Punishing the Poverty Stricken Part Two:
Criminalizing Poor Fathers
May 3, 2018
In April of 2005, Black motorist Walter Scott was pulled over by a South Carolina policeman for a broken taillight. As he waited for officer Michael Slater to run a warrant check on him, Scott likely fearing that he had a failure to pay child support warrant out on him, tried to flee. Officer Slater responded by firing multiple rounds into Scott’s back resulting in his death.
Going after poor fathers and issuing arrest warrants and imposing jail sentences if they are unable to pay, is a crucial issue in America, and one that has far reaching and sometimes fatal consequences.
Statistics indicate that one in four children have an active child support case in the United States. Court ordered child support totaled over 32 billion dollars in 2013, and unpaid child support is estimated to total 113 billion dollars nationwide.
The child support system, while theoretically established for a necessary and a noble purpose, has failed miserably on several levels. Often an inept child support bureaucracy prevents poor children from receiving the financial and paternal support they need. (There have been cases when fathers paid into the system and the money didn’t reach the children because of administrative problems). And financially
marginalized fathers are stigmatized as dead-beats and penalized in irrational and draconian ways which makes them even less able or inclined to support their children than they were before the intervention of the state.
Dads that are financially secure and refuse to pay money to support their children is one thing; dads that are poverty stricken or underemployed and are unable to reasonably pay, is quite another.
“Billing poor fathers doesn’t help poor mothers and kids become less poor,” said Jacquelyn Boggess of the Center for Family Policy and Practice. And Vicki Turetsky, commissioner of the federal Office of Child Support Enforcement explained. “Every parent has a responsibility to support their kids to the best of their ability. Jail is appropriate for someone who is actively hiding assets, and not appropriate for someone who couldn’t pay the order in the first place.”
The jailing of fathers who don’t have the ability to pay child support orders; orders that fail to balance the income of the father and allow him a proper defense, is arguably against the 14th Amendment of the U.S. Constitution which says that “nor shall any state deprive any person of life, liberty, or property, without due process of law.” Yet fathers in many states throughout America are locked up without having the right of an attorney and without the necessary court proceedings to determine if they are guilty of any offence.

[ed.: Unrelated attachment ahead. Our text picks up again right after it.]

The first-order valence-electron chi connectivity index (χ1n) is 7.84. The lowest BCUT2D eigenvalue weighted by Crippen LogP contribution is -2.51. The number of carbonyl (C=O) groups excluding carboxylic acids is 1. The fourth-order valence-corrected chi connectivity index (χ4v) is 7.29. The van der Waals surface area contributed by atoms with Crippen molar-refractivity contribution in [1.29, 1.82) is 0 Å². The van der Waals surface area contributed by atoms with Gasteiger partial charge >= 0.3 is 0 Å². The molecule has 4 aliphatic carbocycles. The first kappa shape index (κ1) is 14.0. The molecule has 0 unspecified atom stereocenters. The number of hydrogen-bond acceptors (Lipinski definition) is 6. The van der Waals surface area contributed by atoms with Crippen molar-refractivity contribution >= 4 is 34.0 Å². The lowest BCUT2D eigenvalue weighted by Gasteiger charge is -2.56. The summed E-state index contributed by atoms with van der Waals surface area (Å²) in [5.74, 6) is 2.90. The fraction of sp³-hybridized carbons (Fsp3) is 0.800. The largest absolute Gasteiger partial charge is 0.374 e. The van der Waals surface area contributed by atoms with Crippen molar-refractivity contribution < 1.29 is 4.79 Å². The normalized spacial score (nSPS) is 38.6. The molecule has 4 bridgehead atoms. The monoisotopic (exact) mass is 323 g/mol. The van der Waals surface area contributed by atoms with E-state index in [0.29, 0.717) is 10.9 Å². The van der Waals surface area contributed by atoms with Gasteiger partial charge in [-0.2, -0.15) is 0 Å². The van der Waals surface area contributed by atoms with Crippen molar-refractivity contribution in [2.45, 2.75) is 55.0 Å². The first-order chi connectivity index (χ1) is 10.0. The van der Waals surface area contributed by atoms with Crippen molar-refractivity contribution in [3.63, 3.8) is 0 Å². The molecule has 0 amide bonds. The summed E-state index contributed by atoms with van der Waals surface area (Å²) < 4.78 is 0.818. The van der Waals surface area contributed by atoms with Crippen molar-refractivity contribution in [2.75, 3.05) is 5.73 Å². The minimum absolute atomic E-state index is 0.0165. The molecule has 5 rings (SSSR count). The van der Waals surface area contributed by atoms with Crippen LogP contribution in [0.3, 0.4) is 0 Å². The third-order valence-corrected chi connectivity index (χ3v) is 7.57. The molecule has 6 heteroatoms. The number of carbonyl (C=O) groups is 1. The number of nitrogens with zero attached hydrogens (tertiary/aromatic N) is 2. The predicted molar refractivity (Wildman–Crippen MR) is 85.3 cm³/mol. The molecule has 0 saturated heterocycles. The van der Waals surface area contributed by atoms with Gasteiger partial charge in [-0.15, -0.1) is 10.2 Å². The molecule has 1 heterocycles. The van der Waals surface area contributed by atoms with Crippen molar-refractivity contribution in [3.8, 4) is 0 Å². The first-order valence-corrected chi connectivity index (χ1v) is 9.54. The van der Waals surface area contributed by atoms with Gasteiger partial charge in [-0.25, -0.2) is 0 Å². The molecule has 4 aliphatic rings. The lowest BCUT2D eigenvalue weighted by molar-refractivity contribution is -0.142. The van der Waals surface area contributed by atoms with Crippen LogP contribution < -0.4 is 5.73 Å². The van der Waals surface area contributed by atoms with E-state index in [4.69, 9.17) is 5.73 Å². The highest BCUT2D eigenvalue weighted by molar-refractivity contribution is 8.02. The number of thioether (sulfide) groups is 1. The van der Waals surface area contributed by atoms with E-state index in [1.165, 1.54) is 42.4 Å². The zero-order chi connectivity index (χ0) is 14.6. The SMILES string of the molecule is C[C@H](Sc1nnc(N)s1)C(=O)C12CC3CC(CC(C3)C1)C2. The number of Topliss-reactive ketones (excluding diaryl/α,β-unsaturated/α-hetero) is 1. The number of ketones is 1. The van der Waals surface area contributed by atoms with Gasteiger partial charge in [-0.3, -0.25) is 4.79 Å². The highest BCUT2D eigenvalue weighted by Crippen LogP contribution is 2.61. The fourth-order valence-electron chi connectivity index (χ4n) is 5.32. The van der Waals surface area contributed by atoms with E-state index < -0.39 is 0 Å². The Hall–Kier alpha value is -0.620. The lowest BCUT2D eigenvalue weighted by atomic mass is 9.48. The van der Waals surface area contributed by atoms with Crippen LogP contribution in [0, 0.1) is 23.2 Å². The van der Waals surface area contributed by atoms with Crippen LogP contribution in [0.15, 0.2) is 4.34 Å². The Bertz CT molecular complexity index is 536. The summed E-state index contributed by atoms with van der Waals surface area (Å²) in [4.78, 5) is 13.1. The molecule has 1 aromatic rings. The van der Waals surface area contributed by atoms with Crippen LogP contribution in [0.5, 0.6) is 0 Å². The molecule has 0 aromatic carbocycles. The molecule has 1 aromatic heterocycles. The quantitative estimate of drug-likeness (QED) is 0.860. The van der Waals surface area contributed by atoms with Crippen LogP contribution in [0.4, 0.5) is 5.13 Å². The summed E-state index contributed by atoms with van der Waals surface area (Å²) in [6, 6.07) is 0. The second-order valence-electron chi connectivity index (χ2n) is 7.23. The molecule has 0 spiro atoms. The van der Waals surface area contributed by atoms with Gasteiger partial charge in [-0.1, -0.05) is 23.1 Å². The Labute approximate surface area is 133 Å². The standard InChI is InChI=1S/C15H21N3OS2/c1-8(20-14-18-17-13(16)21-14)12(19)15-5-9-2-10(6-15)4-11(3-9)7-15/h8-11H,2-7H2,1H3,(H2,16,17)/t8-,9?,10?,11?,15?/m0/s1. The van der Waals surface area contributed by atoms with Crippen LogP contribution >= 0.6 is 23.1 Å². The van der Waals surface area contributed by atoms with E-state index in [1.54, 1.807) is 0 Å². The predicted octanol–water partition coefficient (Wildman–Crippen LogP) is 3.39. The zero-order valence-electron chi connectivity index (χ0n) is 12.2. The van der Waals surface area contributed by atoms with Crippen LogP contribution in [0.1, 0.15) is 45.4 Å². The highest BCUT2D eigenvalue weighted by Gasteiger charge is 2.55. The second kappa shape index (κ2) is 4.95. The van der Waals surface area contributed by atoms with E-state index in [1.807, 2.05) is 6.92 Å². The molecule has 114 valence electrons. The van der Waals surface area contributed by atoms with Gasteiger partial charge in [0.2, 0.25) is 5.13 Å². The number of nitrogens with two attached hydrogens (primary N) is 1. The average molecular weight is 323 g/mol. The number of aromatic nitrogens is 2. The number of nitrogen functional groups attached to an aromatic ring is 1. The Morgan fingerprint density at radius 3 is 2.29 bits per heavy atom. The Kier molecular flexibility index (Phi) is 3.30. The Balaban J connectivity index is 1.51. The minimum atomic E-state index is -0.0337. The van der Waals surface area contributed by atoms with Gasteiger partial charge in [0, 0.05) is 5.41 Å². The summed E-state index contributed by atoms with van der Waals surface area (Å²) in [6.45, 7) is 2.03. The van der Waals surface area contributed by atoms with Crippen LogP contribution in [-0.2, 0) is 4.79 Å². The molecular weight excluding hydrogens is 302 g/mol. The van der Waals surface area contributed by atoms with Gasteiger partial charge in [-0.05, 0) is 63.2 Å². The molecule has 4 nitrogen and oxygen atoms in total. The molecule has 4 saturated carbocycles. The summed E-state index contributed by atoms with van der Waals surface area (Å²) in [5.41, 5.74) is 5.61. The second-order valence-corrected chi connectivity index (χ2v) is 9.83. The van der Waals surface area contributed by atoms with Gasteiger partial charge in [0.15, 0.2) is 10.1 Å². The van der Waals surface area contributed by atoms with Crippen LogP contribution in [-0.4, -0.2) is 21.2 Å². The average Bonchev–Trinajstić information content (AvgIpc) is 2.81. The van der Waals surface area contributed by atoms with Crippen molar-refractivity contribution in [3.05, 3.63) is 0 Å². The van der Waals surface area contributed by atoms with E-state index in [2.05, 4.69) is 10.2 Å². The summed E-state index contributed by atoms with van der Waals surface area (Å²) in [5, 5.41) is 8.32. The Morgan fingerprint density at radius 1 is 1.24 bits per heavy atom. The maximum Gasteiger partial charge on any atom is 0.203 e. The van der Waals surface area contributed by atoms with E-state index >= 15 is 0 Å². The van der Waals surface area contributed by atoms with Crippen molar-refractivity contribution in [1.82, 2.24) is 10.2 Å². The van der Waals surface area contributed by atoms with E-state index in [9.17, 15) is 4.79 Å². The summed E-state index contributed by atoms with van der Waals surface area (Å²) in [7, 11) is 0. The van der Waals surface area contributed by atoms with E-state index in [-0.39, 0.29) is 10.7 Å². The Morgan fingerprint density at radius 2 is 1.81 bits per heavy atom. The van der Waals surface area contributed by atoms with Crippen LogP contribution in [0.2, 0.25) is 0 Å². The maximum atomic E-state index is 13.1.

It also hamstrings virtually all the rights guaranteed under the Sixth Amendment. Among them the right to trial by jury, the right to compel the attendance of witnesses, and the right to a competent attorney to plead the defendant’s case.
Advocates of the child support hierarchy say that these Amendments do not apply because they only pertain to criminal offences and, technically, non-payment of child support is a civil affair and not a criminal one. Yet, in practice it has the same effect as a criminal case because it locks up fathers who are indigent or underemployed and does not give them the due process mechanism to defend themselves as the Constitution demands. Moreover, the U.S. Supreme Court has the authority to interpret and to apply laws that relate specifically to child support cases where poor fathers are having their freedom arbitrarily taken, being separated from their children, and having their lives short-circuited because they can’t come up with enough cash.
“The problems with the child support system itself are bad enough,” writes Georgetown University professor, Peter Edelman. “But mass incarceration along with its effects on children is even more staggering. One in twenty-eight children has a parent in jail or prison, and one in nine African American children does. The damage that mass incarceration does to children and families goes far beyond the fact that Dad is unable to pay child support while he is in prison. And along with mass incarceration, there are enormous issues of unemployment, low wage jobs, and racism.”
Thus, poverty-stricken fathers who cannot pay are punished (not for being dead-beat dads but) for being members of a powerless underclass. And sadly, not only has the nation’s economic system failed them. The judicial system that is authorized and obligated to interpret and to apply the laws justly and without bias, has also failed them.
Steven Malik Shelton is a Detroit based writer. He can be reached at [email protected]